This was supposed to be my “A” race and I was feeling strong and ready. After hearing some creaking coming from my Kestrel at REV3 Knoxville, I dropped her off for a last minute tune up. That next day I received the call no one ever wants…”your frame is cracked” literally took my breadth away. It was near the front derailleur and made the bike unsafe to ride. Kestrel was great and worked with my Sports Basement bike tech. My new bike arrives the day before I left and my local shop stayed after hours to built her up for me. I then flew into Kansas and was ready to register and drop off bike. My new Kestrel 4000 is the 2012 model and felt fast in my spin on Saturday.
After racking my new ride, I headed back to the hotel to get a good night rest before the race. I actually slept almost 9hrs somehow and I was off to the race site!
It was announced that the water was over 77′, so wetsuits weren’t allowed. Luckily I was prepared with my swimskin I hadn’t used since last years Honu 70.3. My wave went off 45min after the pro’s started, so I had lots of time to stretch and visualize. The lake was pretty choppy out there and were coming at us from the left side the whole swim. That meant there wouldn’t be any reprieve from the waves. I felt ok out there and pushed hard on the way back. I finished in 37:28 for 24th in the AG of 177(top 13%) and 183 out of 1,600(top 11%). That definitely wasn’t a swim PR for me, but I knew not many peeps passed me.
I was out of T1 in just over 2min, even though I knew something was wrong with my back tire. Once past the mount line, I tried to quickly adjust my back tire to no avail. Before I knew it, I had a few tech guys trying to help me. My back tire kept rubbing against the inside back of the frame. They looked at everything and even took off crank, adjusted brakes, and tire. They were finally convinced that my tire must be the problem and asked if I wanted to try one of their tires. I was up for anything, so I pushed my bike up the hill to meet the guy near the tech tent. At this point I had lost almost an hour and knew an attempt at a Vegas spot wasn’t an option. They tried the new tire to no avail and the SRAM tech guy asked if I wanted to ride to ride his bike. I jumped on that opportunity, as I traveled this far and trained so hard for this. We had to adjust his Lightspeed road bike, as it was an xl and I ride a 55/56 large. Regardless, I was off or at least I thought I was. First I heard the announcer say the last biker had left T1, which meant he/she was right behind me. Then a motorcycle pulled up and asked about my bike change and said that was outside help and I was dq’d…I asked if I could at least finish the bike and he let me go after marking down my number. At this point I was very frustrated and ready to suffer, especially with 1,599 peeps in front of me!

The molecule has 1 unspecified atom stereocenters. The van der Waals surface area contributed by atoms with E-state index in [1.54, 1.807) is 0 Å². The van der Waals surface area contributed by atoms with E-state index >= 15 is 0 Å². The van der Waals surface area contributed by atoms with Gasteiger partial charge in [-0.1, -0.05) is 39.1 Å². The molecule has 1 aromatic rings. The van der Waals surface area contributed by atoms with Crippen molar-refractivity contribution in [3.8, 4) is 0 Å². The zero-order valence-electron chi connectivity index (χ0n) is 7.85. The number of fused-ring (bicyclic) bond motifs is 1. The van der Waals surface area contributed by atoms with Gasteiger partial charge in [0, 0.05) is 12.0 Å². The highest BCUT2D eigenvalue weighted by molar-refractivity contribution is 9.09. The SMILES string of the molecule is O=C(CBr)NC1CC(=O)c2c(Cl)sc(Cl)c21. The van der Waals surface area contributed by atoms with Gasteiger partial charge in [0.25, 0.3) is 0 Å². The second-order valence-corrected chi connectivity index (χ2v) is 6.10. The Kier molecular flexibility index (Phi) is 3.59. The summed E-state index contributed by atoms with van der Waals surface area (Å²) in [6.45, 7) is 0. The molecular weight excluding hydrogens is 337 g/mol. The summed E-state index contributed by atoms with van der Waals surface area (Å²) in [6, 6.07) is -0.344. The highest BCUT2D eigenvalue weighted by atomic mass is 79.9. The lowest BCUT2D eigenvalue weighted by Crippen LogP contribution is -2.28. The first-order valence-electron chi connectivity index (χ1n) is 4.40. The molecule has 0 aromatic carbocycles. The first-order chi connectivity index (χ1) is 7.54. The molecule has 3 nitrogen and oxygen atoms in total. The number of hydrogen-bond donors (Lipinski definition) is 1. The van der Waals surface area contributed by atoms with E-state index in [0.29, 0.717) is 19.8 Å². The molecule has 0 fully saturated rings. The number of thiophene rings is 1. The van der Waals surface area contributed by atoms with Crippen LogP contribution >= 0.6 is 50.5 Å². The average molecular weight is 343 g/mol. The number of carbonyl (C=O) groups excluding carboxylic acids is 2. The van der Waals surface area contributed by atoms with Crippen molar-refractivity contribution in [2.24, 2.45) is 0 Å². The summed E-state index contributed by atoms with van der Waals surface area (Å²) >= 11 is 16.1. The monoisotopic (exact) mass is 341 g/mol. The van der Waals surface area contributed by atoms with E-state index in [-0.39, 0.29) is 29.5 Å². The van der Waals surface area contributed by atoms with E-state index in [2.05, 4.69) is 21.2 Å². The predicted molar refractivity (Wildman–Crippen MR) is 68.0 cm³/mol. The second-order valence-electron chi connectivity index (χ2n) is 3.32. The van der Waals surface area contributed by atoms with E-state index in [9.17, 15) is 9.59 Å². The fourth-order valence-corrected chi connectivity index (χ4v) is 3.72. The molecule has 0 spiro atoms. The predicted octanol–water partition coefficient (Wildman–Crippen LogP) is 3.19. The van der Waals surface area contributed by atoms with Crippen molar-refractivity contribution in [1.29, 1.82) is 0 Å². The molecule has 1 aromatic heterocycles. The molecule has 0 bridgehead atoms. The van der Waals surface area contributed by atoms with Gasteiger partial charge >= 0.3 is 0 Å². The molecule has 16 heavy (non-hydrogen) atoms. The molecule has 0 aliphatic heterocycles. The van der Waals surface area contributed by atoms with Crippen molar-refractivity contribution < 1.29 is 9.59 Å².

We had constant 20mph winds from all directions and gusts up to 35mph. It was definitely a rolling course with 2,407 ft of elevation, but didn’t have any Oceanside size hills. This was by far the hardest bike I’ve ever ridden. The combination of new bike, winds, 95′ heat and my psyche cracking led to an interesting ride. Regardless, I was very happy to have pushed through, passed over 300 peeps and completed the bike leg!
Coming into T2 was hard, as I just packed up and headed off to find the SRAM tech guy. He told me he figured out the problem right after I left. The Kestrel 4000 has these micro adjuster screws that fine tune the dropouts. If they’re not perfectly aligned, it will cause problems. The dropout screws must not have been tight and moved when I racked or unracked her. That afternoon back at the hotel, I tightened the screws and went out for a fast 20min ride and she was smooth and fast. Now I know, so it won’t happen again!
I purposely skipped the awards ceremony, as I didn’t want to see how far it rolled down for Vegas. I found out later that if I had raced my times from this years Oceanside 70.3 or Rev3 Knoxville time, I would have grabbed a roll down spot…I will get one at Vineman 70.3!
Until next time,